Such a relationship also exists between humans who hunt their own nonhuman animal flesh and the nonhumans they murder. “Hunt-your-own-food” activists would have us believe that the relationship they perpetuate with nonhumans is that of Predator/Prey, which has a tempting back-to-nature sound to it that supports arguments like Mark’s. In true Predator/Prey Relationships, however, the predator is dependent on the prey for survival. As has been illustrated over and over again by folks such as Dr. Milton Mills, Dr. Neal Barnard and the many gifted physicians at the Physicians Committee for Responsible Medicine in Washington, D.C. (PCRM), humans have no such dependency on nonhuman animals for sustenance. We are not natural predators. So in hunting, as in purchasing flesh, the relationship formed is not Predator/Prey, but Oppressor/Oppressed.
(The mere fact that humans require weapons such as guns to eliminate “prey,” while a hyena can eliminate a wildebeest or an antelope using teeth and claws alone, further highlights this essential distinction.)
An Oppressor/Oppressed Relationship relies on the separation of each in order to continue. Once the line becomes blurred between Oppressor and Oppressed, and the Oppressor in particular begins to recognize their oneness with the Oppressed, empathy kicks into high gear. An oppressor simply cannot stomach abusing, enslaving, imprisoning or killing an oppressed being once the oppressor can see themselves within that oppressed being. Ergo, eating nonhuman animal flesh can never truly unite us with nonhumans, but rather, will only further divide us, further otherizing nonhumans in human minds and spirits.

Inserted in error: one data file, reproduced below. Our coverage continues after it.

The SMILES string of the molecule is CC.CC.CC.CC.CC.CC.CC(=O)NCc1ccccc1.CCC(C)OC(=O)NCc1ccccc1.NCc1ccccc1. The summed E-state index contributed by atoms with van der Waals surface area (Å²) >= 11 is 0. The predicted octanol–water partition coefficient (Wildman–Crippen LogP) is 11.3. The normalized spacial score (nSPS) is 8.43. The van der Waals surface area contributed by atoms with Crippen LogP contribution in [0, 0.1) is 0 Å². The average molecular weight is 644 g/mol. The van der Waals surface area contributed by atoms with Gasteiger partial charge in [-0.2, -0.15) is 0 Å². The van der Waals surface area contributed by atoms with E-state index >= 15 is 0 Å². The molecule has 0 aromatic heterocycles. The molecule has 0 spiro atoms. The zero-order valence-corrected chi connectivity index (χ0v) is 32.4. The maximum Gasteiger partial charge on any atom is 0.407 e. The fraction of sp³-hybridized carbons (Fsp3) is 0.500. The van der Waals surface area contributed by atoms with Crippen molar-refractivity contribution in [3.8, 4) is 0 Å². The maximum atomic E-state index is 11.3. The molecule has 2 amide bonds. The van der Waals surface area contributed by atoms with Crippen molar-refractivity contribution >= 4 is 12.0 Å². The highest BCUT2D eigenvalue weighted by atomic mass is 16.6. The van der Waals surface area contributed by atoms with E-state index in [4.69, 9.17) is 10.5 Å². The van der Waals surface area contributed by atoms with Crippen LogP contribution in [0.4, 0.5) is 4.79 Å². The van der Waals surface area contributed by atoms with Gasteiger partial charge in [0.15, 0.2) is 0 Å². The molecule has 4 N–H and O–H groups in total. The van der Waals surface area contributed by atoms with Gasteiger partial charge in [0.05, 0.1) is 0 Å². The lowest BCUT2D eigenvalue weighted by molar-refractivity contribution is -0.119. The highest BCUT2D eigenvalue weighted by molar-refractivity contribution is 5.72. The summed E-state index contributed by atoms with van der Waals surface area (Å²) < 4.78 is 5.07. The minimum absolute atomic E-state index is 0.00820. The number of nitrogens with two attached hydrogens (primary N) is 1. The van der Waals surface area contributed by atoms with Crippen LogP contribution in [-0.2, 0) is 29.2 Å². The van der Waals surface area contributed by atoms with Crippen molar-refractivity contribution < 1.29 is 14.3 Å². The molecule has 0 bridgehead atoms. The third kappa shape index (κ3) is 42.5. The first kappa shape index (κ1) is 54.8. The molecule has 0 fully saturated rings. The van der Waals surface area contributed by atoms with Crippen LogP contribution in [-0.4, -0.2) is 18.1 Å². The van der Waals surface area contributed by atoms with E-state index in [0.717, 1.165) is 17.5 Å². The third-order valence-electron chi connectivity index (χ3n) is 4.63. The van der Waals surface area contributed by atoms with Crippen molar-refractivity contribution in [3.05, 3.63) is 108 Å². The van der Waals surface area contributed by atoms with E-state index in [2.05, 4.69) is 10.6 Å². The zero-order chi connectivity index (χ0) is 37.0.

To clarify this point, let us now turn our attention to the following question: Is the promotion of a social good amongst humans a viable excuse for the perpetuation of suffering among nonhumans? That Mark can answer, with even a modicum of certainty, yes, inherently invalidates the argument that meat consumption unites us with nonhumans. To think that a potential benefit to Us is justification for the oppression of Them highlights that we are not equals, not united, not connected to one another in this equation at all. If Mark’s conclusion were true, and eating meat somehow made us feel more connected to our fellow nonhumans, then we would not want to oppress them anymore— which means we would stop killing them, which means we would stop eating meat. The only way his logic holds is if his argument were that “Eating meat once will connect us to nonhumans in such a way that we would never want to do it again.”
Suppose that were his argument for a moment. Then the question becomes: Is the life of that one nonhuman animal, from whom that one meat dish was prepared in order to convince that one human not to eat meat anymore, ours to take? Have we the moral authority to determine that even a limited number of cows, pigs, chickens or any other creatures should die in hopes of convincing some humans never to kill them again?
Not only does Mark’s argument— that eating nonhuman animals brings us closer to them— not logically hold, as we must further separate ourselves from them in order to disregard their suffering, but also even my (painstakingly extracted) hypothetical “sub-argument”— that eating some nonhuman animals now might bring us closer to the rest of them later— is morally abhorrent. The implication that eating some nonhumans in an effort to “get over” or push past our desire to eat nonhumans regularly entirely erases the rights of the individuals in question: The members of that “some” group. It robs them of autonomy.
To suggest that killing five cows in order to save five hundred is morally acceptable is akin to suggesting that murdering one person in order to save five people is morally acceptable— a notion with which I know many humans agree when presented with the famous “Trolley Problem.”
That conundrum supposes that saving everyone is not an option. By contrast, with respect to our cow conundrum, we can choose to save both the five and the five hundred— by going vegan.